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Is the socioeconomic gap in childhood exposure to secondhand smoke widening or narrowing?
  1. Coral E Gartner,
  2. Wayne D Hall
  1. UQ Centre for Clinical Research, University of Queensland, Herston, Queensland, Australia
  1. Correspondence to Dr Coral E Gartner, UQ Centre for Clinical Research, University of Queensland, Level 7, Building 71/918, Royal Brisbane and Women's Hospital Site, Herston, Queensland 4029, Australia; c.gartner{at}uq.edu.au

Abstract

Objective The social gradient in smoking contributes substantially to the health gap between the rich and poor. Passive smoking by children is associated with increased risk of more severe asthma, respiratory diseases and infections, middle ear disease and Sudden Infant Death Syndrome. This study examined trends in the social gradient of children's exposure to secondhand smoke in Australian households between 2001 and 2010.

Design Series of cross-sectional national household surveys.

Results Between 2001 and 2010, the proportion of Australian households containing a child aged under 15 years and a smoker declined by 22%. However, there was no change in the most disadvantaged households, with half of these households still containing at least one smoker in 2010. There was a social gradient in outdoor smoking in all survey years but the prevalence of outdoor-only smoking increased in all socioeconomic groups by around 50% between 2001 and 2010. The presence of a child aged 5 years or younger in the household increased the chances that smokers only smoked outdoors.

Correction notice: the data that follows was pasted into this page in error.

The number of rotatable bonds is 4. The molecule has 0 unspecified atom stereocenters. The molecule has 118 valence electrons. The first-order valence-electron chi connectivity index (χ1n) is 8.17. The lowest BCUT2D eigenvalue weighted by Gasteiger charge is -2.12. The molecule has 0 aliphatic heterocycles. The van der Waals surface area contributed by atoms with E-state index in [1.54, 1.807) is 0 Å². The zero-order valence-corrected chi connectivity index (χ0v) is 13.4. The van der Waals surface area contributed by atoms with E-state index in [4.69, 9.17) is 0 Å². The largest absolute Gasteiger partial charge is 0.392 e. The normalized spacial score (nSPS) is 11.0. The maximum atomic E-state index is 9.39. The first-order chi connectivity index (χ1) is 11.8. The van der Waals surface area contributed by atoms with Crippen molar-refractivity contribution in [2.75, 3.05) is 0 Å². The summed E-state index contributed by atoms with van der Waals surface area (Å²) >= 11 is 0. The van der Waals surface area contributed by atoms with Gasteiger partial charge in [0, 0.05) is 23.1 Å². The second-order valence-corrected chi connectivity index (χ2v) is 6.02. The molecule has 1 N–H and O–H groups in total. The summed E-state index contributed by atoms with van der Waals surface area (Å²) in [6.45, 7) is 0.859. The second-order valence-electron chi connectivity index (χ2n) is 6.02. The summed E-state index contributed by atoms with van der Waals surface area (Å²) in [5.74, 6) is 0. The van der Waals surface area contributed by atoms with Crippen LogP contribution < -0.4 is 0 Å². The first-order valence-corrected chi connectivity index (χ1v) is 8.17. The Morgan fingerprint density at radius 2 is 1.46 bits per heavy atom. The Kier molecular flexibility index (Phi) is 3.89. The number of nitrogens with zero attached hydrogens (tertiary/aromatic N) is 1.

Conclusions Children's exposure to indoor smoking in households that contain a smoker is declining in all socioeconomic groups but the social class differentials in such exposure remain. The proportion of children who live with a smoker declined in all social groups except the most disadvantaged households, with half of these households still containing a smoker in 2010. More needs to be done to reduce secondhand smoke exposure of children in socially disadvantaged households.

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Footnotes

  • Funding CEG is funded by an Australian National Health and Medical Research Council Postdoctoral Research Training Fellowship (grant # 519783). WDH is funded by an Australian National Health and Medical Research Council Australia Fellowship (grant # 569738). The funder had no role in study design; in the collection, analysis and interpretation of data; in the writing of the report or in the decision to submit the paper for publication.

  • Competing interests None.

  • Ethics approval This is a secondary analysis of data collected by the Australian Institute of Health and Welfare and provided as de-identified data sets.

  • Provenance and peer review Not commissioned; externally peer reviewed.

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